I was excited to be asked to join this new expungement project that Gabriel was creating. As Gabriel mentioned above, we are working on getting the records sealed for misdemeanor cases that have been dismissed.  Once the case is dismissed, an attorney will have the client sign an expungement form and our team will work on the rest.

As I often explain to our clients that I meet with, expungement does not mean the file is deleted. When an expungement is granted, each agency is ordered to seal the file. This doesn’t cut off access to the information. There are several different ways in Minnesota that expunged files can be accessed, ranging from statutory permission to the agency having to get an ex parte a court order.   I tell our clients that it’s like putting a piece of paper on top of the file to block out the information. The information is there, and if an agency wants it, they can find it.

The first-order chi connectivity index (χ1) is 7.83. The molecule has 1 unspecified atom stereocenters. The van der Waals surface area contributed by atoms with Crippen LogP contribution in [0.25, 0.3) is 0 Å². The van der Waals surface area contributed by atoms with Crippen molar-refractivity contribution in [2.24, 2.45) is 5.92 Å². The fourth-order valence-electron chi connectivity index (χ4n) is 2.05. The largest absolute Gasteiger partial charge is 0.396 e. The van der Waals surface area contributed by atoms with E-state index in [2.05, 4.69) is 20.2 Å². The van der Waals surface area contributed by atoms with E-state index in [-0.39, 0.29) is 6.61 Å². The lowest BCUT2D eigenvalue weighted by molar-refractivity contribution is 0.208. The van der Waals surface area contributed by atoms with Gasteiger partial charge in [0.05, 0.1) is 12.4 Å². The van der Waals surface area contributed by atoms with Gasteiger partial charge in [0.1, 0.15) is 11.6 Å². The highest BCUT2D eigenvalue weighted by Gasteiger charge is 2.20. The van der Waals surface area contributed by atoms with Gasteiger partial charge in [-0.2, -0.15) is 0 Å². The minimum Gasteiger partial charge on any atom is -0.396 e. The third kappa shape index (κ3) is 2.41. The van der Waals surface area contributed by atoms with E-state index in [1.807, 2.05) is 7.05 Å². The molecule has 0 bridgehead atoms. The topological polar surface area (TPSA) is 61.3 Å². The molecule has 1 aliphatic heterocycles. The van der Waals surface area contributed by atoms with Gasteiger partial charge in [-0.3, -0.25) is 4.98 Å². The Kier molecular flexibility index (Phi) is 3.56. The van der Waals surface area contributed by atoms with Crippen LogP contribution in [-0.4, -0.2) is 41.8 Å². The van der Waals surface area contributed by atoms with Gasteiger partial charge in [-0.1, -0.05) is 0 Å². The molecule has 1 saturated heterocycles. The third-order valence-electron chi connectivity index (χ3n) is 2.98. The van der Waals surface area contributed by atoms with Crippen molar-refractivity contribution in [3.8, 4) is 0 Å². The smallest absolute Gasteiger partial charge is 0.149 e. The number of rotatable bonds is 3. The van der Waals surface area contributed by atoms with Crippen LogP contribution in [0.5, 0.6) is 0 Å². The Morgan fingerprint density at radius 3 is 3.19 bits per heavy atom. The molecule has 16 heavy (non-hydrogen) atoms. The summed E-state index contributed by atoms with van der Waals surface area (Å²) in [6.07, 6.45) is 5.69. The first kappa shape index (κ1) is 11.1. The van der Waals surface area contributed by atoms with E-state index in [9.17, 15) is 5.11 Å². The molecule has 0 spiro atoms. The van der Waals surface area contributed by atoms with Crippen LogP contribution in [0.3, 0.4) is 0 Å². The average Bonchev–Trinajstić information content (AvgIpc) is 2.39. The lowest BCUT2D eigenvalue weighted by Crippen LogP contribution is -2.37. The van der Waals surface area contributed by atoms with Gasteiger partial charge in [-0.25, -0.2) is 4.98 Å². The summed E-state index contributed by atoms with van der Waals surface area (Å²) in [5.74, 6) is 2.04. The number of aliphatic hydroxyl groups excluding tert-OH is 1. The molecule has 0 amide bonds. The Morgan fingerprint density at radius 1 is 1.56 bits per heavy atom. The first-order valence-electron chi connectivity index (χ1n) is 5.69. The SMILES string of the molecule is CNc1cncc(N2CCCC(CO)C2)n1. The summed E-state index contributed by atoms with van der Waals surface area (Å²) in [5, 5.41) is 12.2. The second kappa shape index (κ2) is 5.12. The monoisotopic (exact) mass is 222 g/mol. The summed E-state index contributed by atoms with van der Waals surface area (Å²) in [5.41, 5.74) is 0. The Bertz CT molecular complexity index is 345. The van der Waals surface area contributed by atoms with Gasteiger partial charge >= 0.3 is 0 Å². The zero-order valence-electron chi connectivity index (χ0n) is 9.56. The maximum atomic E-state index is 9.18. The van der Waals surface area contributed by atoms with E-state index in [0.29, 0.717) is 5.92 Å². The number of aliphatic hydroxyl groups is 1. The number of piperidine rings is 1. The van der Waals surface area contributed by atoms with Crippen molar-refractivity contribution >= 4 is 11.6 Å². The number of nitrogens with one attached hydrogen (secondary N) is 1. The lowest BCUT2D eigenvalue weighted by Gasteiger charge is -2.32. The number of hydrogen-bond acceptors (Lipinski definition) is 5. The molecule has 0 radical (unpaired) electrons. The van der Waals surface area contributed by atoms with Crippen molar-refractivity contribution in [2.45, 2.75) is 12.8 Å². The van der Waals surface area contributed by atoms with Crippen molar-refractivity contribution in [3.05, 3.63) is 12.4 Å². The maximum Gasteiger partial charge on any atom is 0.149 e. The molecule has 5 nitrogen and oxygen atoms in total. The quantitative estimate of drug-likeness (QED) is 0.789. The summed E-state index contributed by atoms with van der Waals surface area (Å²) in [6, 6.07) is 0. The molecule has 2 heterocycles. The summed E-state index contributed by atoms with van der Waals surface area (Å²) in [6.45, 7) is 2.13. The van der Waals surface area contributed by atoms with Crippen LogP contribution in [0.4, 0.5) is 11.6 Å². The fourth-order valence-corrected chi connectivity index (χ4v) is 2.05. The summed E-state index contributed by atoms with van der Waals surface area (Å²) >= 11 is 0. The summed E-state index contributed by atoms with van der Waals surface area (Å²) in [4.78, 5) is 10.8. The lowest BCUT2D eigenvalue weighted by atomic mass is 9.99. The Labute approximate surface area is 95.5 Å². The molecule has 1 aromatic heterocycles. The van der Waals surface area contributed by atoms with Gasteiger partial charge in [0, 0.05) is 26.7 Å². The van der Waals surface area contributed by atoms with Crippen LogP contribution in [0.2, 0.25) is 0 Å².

We are very lucky to have five law students who have volunteered their time to work on these expungements for this semester. They meet with clients, explain the procedure, collect the information, and file the expungements. Occasionally, we will have a client with an extraordinary amount of dismissed cases. When that occurs, the misdemeanor attorney or our clerks will go through the client’s history and try to get multiple cases off of the client’s record. The cases are typically charges such as trespass, loitering, and driving after revocations. These low level offenses are often detrimental to a client’s life. Expungements could potentially aid clients in opportunities involving employment, housing, schooling, or licensing. But for some, just having the charge on their record psychologically affects them.

We are currently working to create a better and more efficient system to allow our clients greater access to this remedy. To date, our misdemeanor attorneys have made over 100 expungement referrals, with more coming in each day.